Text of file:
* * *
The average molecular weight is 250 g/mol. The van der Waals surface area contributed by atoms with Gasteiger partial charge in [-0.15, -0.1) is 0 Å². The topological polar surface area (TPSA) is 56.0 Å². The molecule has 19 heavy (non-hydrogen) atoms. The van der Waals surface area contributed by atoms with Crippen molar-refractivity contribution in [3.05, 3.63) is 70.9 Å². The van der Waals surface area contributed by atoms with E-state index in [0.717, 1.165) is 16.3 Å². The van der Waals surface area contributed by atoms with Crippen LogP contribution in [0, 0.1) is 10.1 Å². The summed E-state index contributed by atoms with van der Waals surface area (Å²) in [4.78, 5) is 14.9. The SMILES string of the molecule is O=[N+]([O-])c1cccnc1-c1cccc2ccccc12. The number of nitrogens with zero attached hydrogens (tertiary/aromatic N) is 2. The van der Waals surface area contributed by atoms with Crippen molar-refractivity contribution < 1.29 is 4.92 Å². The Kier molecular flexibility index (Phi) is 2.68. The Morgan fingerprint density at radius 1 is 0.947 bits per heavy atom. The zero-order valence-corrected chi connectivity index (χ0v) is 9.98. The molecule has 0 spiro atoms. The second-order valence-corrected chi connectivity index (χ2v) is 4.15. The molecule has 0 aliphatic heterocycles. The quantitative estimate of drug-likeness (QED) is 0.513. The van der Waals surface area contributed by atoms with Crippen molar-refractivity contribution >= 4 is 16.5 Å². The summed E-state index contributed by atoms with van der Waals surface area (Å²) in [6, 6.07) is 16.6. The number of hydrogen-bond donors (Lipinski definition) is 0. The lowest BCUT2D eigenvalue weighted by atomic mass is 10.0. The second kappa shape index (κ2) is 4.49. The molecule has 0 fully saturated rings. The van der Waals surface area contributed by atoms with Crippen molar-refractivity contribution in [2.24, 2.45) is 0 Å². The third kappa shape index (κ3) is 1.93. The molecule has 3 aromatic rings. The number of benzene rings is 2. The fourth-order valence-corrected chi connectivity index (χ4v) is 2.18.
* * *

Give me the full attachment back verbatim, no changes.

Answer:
The average molecular weight is 250 g/mol. The van der Waals surface area contributed by atoms with Gasteiger partial charge in [-0.15, -0.1) is 0 Å². The topological polar surface area (TPSA) is 56.0 Å². The molecule has 19 heavy (non-hydrogen) atoms. The van der Waals surface area contributed by atoms with Crippen molar-refractivity contribution in [3.05, 3.63) is 70.9 Å². The van der Waals surface area contributed by atoms with E-state index in [0.717, 1.165) is 16.3 Å². The van der Waals surface area contributed by atoms with Crippen LogP contribution in [0, 0.1) is 10.1 Å². The summed E-state index contributed by atoms with van der Waals surface area (Å²) in [4.78, 5) is 14.9. The SMILES string of the molecule is O=[N+]([O-])c1cccnc1-c1cccc2ccccc12. The number of nitrogens with zero attached hydrogens (tertiary/aromatic N) is 2. The van der Waals surface area contributed by atoms with Crippen molar-refractivity contribution < 1.29 is 4.92 Å². The Kier molecular flexibility index (Phi) is 2.68. The Morgan fingerprint density at radius 1 is 0.947 bits per heavy atom. The zero-order valence-corrected chi connectivity index (χ0v) is 9.98. The molecule has 0 spiro atoms. The second-order valence-corrected chi connectivity index (χ2v) is 4.15. The molecule has 0 aliphatic heterocycles. The quantitative estimate of drug-likeness (QED) is 0.513. The van der Waals surface area contributed by atoms with Crippen molar-refractivity contribution >= 4 is 16.5 Å². The summed E-state index contributed by atoms with van der Waals surface area (Å²) in [6, 6.07) is 16.6. The number of hydrogen-bond donors (Lipinski definition) is 0. The lowest BCUT2D eigenvalue weighted by atomic mass is 10.0. The second kappa shape index (κ2) is 4.49. The molecule has 0 fully saturated rings. The van der Waals surface area contributed by atoms with Crippen molar-refractivity contribution in [2.24, 2.45) is 0 Å². The third kappa shape index (κ3) is 1.93. The molecule has 3 aromatic rings. The number of benzene rings is 2. The fourth-order valence-corrected chi connectivity index (χ4v) is 2.18.